Tips On How to Handle an Animal’s Fear of Going to the Vet

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Unfortunately, an animal’s fear of going to the vet has become the norm for many pet owners, leading many people to find increasingly elaborate ways to coax or even drag their pet to their appointments. Fortunately, this doesn’t have to be the case. Pets can find the vets intimidating because they are in a new environment, overwhelmed by new people, smells and handling. However, there are simple ways as an owner that you can reduce your pet’s fear of the vet and even turn the trip into an enjoyable experience.


Working as a vet, you become very aware of what sparks fear in an animal during their appointment, so here are a few tips to ensure your pet is a happy patient:


  1. Stock up on treats


Many practices will have tasty pet treats on hand, but it can’t hurt to bring some of your own. Give your pet little treats at different stages of the trip, from getting into the car to the very end of their visit. This should help them develop positive associations with the vet.


  1. Practice handling at home


One of the things that scares pets most about going to the vet is how they are held and handled during their appointments. You can help your pet feel more comfortable by practising this type of handling at home, occasionally checking their ears, lifting them up, holding their limbs etc. Conduct these practices gently as if you were working as a vet yourself, and of course, encourage them with treats throughout this exercise.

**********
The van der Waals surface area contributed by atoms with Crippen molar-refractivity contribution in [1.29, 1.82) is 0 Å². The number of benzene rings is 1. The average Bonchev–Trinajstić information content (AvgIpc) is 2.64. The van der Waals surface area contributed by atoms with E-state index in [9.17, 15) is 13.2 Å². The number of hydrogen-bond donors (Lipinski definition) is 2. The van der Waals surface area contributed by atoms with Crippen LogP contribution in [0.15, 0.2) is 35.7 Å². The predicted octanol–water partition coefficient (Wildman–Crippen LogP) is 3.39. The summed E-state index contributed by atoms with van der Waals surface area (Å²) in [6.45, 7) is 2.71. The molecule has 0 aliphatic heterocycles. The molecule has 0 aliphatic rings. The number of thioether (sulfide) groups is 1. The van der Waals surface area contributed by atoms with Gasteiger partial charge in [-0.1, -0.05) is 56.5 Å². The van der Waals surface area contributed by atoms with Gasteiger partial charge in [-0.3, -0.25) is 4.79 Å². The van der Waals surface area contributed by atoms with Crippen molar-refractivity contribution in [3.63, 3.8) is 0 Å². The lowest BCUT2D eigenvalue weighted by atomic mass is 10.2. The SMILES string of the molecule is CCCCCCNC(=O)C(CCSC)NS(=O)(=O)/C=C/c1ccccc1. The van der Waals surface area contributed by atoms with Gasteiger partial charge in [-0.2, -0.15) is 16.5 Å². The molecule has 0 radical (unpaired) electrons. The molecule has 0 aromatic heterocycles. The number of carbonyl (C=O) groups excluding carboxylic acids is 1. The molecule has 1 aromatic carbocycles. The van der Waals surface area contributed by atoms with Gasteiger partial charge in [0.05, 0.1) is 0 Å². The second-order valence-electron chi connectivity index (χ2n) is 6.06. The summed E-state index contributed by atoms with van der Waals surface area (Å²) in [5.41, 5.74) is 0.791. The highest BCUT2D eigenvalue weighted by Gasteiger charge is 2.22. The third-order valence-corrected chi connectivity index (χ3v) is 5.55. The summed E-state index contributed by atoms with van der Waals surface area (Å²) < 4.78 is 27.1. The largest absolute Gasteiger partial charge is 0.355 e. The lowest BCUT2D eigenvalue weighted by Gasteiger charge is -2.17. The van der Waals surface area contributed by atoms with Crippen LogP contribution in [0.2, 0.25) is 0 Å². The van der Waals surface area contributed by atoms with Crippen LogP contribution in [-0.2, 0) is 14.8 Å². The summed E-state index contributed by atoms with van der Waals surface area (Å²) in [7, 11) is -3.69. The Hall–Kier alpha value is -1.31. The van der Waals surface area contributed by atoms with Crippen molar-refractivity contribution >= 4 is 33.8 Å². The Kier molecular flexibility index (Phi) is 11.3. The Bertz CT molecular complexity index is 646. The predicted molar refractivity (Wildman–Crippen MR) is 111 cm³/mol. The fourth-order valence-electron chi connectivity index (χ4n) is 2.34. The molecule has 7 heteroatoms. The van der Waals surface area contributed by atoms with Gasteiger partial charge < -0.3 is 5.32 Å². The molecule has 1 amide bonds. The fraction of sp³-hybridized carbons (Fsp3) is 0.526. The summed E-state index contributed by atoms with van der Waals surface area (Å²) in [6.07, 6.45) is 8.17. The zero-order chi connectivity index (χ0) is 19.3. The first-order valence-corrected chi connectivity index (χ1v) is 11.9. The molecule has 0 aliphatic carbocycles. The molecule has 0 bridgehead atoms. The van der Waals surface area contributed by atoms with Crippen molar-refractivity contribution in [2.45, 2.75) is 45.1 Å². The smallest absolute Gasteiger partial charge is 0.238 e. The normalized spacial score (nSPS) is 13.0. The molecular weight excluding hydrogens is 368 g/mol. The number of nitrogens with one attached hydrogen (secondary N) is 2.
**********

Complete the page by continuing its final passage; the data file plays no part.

1. Make a social visit to the vet


Pets usually only visit the vet when they are unwell, getting a vaccination or having a routine appointment, so they are often uneasy or suspicious when another visit comes along. Try to occasionally arrange for appointments to the vet that are purely social, petting, and exploring the environment. This will allow them to develop a more positive impression of veterinary appointments.


  1. Have lots of interaction


Working as a vet, you often see animals who are afraid because they are not used to other animals or familiar with much interaction at all. If you have a dog, take them out as often as you can. Dog walking groups, training classes or parks are a great way for them to interact with lots of other animals and people, too. With other pets, make sure that you engage with them on a regular basis and get them accustomed to new people and surroundings. The more you get your pet to interact with new people, pets and environments, the more comfortable they will feel at the vet.